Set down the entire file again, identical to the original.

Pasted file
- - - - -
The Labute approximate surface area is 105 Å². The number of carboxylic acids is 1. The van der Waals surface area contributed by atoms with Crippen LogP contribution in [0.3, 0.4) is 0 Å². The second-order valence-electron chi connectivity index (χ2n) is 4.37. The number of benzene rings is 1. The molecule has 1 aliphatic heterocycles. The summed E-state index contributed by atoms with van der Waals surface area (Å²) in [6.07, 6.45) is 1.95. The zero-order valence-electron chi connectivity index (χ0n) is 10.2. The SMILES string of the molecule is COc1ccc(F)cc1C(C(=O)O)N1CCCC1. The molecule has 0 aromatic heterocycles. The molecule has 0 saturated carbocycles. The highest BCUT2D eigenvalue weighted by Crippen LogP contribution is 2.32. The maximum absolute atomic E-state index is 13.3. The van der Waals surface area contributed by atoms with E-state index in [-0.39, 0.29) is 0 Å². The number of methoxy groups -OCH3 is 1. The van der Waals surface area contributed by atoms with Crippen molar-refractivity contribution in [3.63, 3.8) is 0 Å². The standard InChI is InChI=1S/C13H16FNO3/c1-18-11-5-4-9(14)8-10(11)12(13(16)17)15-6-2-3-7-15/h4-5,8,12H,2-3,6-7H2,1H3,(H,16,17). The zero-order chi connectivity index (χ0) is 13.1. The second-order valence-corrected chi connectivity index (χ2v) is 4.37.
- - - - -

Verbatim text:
The Labute approximate surface area is 105 Å². The number of carboxylic acids is 1. The van der Waals surface area contributed by atoms with Crippen LogP contribution in [0.3, 0.4) is 0 Å². The second-order valence-electron chi connectivity index (χ2n) is 4.37. The number of benzene rings is 1. The molecule has 1 aliphatic heterocycles. The summed E-state index contributed by atoms with van der Waals surface area (Å²) in [6.07, 6.45) is 1.95. The zero-order valence-electron chi connectivity index (χ0n) is 10.2. The SMILES string of the molecule is COc1ccc(F)cc1C(C(=O)O)N1CCCC1. The molecule has 0 aromatic heterocycles. The molecule has 0 saturated carbocycles. The highest BCUT2D eigenvalue weighted by Crippen LogP contribution is 2.32. The maximum absolute atomic E-state index is 13.3. The van der Waals surface area contributed by atoms with E-state index in [-0.39, 0.29) is 0 Å². The number of methoxy groups -OCH3 is 1. The van der Waals surface area contributed by atoms with Crippen molar-refractivity contribution in [3.63, 3.8) is 0 Å². The standard InChI is InChI=1S/C13H16FNO3/c1-18-11-5-4-9(14)8-10(11)12(13(16)17)15-6-2-3-7-15/h4-5,8,12H,2-3,6-7H2,1H3,(H,16,17). The zero-order chi connectivity index (χ0) is 13.1. The second-order valence-corrected chi connectivity index (χ2v) is 4.37.